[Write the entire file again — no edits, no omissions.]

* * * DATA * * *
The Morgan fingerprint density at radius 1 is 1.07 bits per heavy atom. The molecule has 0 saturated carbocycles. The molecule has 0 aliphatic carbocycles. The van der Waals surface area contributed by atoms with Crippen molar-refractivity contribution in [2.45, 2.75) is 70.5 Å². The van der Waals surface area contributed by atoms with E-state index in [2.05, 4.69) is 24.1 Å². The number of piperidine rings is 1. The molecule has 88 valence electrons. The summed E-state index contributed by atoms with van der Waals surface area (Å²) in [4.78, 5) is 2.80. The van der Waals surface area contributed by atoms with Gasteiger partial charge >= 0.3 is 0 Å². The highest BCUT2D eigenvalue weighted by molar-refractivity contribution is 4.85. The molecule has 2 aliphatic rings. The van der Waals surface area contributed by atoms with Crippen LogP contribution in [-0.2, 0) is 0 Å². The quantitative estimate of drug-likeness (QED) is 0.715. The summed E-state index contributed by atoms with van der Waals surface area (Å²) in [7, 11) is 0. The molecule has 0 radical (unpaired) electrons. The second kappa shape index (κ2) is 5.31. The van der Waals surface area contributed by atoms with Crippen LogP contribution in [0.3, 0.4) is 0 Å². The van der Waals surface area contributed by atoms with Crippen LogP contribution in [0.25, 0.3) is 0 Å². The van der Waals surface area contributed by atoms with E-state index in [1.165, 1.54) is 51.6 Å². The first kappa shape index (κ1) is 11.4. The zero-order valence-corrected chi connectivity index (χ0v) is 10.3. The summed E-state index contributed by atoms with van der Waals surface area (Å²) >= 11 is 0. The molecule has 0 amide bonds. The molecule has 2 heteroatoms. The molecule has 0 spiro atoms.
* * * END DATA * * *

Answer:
The Morgan fingerprint density at radius 1 is 1.07 bits per heavy atom. The molecule has 0 saturated carbocycles. The molecule has 0 aliphatic carbocycles. The van der Waals surface area contributed by atoms with Crippen molar-refractivity contribution in [2.45, 2.75) is 70.5 Å². The van der Waals surface area contributed by atoms with E-state index in [2.05, 4.69) is 24.1 Å². The number of piperidine rings is 1. The molecule has 88 valence electrons. The summed E-state index contributed by atoms with van der Waals surface area (Å²) in [4.78, 5) is 2.80. The van der Waals surface area contributed by atoms with Gasteiger partial charge >= 0.3 is 0 Å². The highest BCUT2D eigenvalue weighted by molar-refractivity contribution is 4.85. The molecule has 2 aliphatic rings. The van der Waals surface area contributed by atoms with Crippen LogP contribution in [-0.2, 0) is 0 Å². The quantitative estimate of drug-likeness (QED) is 0.715. The summed E-state index contributed by atoms with van der Waals surface area (Å²) in [7, 11) is 0. The molecule has 0 radical (unpaired) electrons. The second kappa shape index (κ2) is 5.31. The van der Waals surface area contributed by atoms with Crippen LogP contribution in [0.3, 0.4) is 0 Å². The van der Waals surface area contributed by atoms with Crippen LogP contribution in [0.25, 0.3) is 0 Å². The van der Waals surface area contributed by atoms with E-state index in [1.165, 1.54) is 51.6 Å². The first kappa shape index (κ1) is 11.4. The zero-order valence-corrected chi connectivity index (χ0v) is 10.3. The summed E-state index contributed by atoms with van der Waals surface area (Å²) >= 11 is 0. The molecule has 0 amide bonds. The molecule has 2 heteroatoms. The molecule has 0 spiro atoms.